Website privacy policies could cost your business. Failing to consider the laws and regulations surrounding digital privacy in 2016, could lead to litigation for digital companies in the coming years.
You have a great idea for a website that is going to revolutionize an industry. You call it www.greatidea.com, and you can hardly sleep at night knowing its the greatest idea in the history of man. You’ve done your due diligence and you’ve determined there are no other ideas out there on the entire web, and you’re going to boot strap the creation of your idea using overseas developers and open source code.
You finalize and launch your beta and the idea proves to be ingenious. Although you have yet to commoditize your idea, traffic is up, users are happy, and you see a $1 Billion valuation in your future with a quick exit. You receive raving accolades from tech publications and industry insiders as the next Zuckerberg.
You then receive a knock on your apartment door and an unfamiliar face is looking back from the other side with an envelope in your hand. You open and greet him, only to receive a reply of “Mr. Jones? You’ve been served.”
Not understanding what just happened, you open the envelope to realize you’ve been served with a class action lawsuit filed in the State of California against you personally as the owner of www.greatidea.com. You’re not even located in California. You live in Texas, and your developers are in Bangladesh. So why are you being sued in California?
Whether you realize it or not, your online company is subject to the laws of any state in which it does business, including customer data privacy. Therefore, unless you’re an internet company that blocks the submission of information from anywhere but your home state, you need to be mindful of website privacy policies across the United States. Not to mention the rules of the Federal Trade Commission and the Federal Communications Commission when it comes to website privacy policies. Failing to maintain compliance in a state could lead to litigation under that state’s privacy requirements.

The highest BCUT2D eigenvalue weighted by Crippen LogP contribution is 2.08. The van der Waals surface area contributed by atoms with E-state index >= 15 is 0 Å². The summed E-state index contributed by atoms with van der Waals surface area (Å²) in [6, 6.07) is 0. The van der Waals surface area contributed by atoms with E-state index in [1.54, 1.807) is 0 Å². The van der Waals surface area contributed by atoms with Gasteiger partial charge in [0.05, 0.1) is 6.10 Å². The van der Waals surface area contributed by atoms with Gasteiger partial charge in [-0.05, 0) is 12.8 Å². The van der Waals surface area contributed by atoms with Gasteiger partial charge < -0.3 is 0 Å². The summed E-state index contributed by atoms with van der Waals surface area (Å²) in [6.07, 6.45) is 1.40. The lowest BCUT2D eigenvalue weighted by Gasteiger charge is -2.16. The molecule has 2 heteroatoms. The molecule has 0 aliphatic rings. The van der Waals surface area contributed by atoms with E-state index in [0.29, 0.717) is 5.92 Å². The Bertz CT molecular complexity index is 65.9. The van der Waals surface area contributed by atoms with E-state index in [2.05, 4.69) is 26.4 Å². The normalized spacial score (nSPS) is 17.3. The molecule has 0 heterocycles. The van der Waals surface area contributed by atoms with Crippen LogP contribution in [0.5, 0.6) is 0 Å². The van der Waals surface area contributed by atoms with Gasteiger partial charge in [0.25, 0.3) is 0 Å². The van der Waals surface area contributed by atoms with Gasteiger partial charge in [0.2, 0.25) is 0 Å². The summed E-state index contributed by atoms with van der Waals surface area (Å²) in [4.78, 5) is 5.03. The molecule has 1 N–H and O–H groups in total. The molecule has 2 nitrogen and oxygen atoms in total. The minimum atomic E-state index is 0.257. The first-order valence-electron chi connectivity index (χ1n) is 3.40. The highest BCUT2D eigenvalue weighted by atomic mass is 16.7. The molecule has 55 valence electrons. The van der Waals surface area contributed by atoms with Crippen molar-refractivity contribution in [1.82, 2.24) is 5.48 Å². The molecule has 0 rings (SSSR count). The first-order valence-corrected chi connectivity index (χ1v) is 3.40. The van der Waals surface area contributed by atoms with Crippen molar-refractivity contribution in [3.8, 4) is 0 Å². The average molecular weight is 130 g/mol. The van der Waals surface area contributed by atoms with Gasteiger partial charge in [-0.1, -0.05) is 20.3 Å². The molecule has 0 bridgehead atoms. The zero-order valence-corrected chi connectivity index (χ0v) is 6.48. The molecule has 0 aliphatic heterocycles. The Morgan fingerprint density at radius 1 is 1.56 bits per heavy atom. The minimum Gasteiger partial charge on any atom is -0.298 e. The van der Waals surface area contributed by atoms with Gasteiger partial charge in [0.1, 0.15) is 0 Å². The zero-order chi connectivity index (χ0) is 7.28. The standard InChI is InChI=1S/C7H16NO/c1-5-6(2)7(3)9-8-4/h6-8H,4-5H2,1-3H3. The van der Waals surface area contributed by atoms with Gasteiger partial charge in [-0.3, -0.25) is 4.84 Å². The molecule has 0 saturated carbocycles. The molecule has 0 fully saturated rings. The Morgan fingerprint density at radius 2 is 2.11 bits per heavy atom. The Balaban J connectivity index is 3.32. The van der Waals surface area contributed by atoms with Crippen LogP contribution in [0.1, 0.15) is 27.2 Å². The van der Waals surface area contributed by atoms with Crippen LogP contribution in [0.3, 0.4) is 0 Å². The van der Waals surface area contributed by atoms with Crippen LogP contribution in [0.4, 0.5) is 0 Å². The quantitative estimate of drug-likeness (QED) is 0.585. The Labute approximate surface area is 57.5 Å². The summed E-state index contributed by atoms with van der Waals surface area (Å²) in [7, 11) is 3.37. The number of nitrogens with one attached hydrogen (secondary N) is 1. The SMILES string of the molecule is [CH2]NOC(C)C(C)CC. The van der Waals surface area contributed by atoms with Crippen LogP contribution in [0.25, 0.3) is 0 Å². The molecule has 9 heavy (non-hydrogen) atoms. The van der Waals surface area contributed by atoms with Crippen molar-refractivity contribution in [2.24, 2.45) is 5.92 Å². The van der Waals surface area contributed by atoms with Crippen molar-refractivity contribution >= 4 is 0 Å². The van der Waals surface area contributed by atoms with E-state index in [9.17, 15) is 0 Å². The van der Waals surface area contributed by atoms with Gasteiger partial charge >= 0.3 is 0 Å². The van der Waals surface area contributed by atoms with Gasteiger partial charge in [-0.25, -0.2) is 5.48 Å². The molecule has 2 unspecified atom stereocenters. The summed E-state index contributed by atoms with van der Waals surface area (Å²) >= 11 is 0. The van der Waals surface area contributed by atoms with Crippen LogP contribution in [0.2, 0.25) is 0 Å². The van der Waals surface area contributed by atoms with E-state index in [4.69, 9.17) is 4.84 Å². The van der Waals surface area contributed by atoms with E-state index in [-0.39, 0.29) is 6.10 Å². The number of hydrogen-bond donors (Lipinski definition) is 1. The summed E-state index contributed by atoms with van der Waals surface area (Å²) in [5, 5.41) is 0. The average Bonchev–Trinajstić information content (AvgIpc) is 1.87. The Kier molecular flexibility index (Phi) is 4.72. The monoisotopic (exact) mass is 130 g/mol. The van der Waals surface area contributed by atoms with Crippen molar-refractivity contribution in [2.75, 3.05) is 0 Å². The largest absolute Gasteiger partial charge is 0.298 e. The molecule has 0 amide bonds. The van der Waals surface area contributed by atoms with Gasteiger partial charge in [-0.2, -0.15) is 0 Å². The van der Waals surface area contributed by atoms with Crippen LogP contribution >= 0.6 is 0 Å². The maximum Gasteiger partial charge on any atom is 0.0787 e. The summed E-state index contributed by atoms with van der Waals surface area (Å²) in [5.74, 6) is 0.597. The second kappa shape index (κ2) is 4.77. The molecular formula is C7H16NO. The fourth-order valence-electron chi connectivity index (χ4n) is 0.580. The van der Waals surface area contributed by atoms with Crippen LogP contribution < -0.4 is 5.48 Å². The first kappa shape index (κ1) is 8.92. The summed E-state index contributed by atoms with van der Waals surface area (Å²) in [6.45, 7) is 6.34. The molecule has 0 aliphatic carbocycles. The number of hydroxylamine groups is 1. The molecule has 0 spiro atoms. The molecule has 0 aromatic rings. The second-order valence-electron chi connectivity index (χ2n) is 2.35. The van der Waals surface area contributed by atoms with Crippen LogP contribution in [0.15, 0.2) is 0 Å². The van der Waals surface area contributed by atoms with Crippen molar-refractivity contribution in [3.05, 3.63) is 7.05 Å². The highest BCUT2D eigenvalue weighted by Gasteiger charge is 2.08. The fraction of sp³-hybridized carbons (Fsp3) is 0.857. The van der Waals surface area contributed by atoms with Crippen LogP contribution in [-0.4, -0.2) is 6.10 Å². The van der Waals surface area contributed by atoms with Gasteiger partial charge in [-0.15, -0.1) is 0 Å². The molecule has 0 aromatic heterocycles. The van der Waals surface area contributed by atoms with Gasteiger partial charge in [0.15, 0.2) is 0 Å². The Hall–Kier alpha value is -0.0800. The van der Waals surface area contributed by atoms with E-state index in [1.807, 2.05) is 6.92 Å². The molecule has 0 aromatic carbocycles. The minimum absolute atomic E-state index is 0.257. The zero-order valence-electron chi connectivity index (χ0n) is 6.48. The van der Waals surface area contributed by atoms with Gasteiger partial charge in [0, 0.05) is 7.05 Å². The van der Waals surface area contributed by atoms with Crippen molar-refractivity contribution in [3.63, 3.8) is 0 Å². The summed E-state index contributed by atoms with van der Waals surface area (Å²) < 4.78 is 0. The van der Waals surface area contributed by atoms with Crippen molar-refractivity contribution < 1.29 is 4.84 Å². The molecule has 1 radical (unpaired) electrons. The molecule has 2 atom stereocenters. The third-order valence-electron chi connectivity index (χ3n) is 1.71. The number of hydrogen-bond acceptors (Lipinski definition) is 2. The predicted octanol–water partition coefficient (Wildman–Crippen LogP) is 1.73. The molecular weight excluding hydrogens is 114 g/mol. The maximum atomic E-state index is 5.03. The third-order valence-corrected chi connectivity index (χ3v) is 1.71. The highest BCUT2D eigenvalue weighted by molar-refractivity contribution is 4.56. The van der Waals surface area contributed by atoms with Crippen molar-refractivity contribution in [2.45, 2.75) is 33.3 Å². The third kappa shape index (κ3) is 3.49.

- Introduction (Who, what, why).
- Information you collect.
- Log Data – for businesses that use data in analytics.
- What you use the information for.
- How are Cookies used?
- What is Your Security?
- How are changes to the policy handled?
- Where can consumers contact you?
You also must included state specific privacy requirements. For example California has led the way in enacting a series of privacy laws that must be considered and complied with not only by California resident companies, but also by any online business that has California resident customers.
With the complex maze of privacy requirements now in effect at both the state and federal level, and the ever changing regulatory landscape, it helps to have strategic partners to help you navigate those waters. The digital business law team at Smith Simmons is prepared to help your online business remain compliant with website privacy laws. Contact us today to arrange a review of your existing policies or future needs.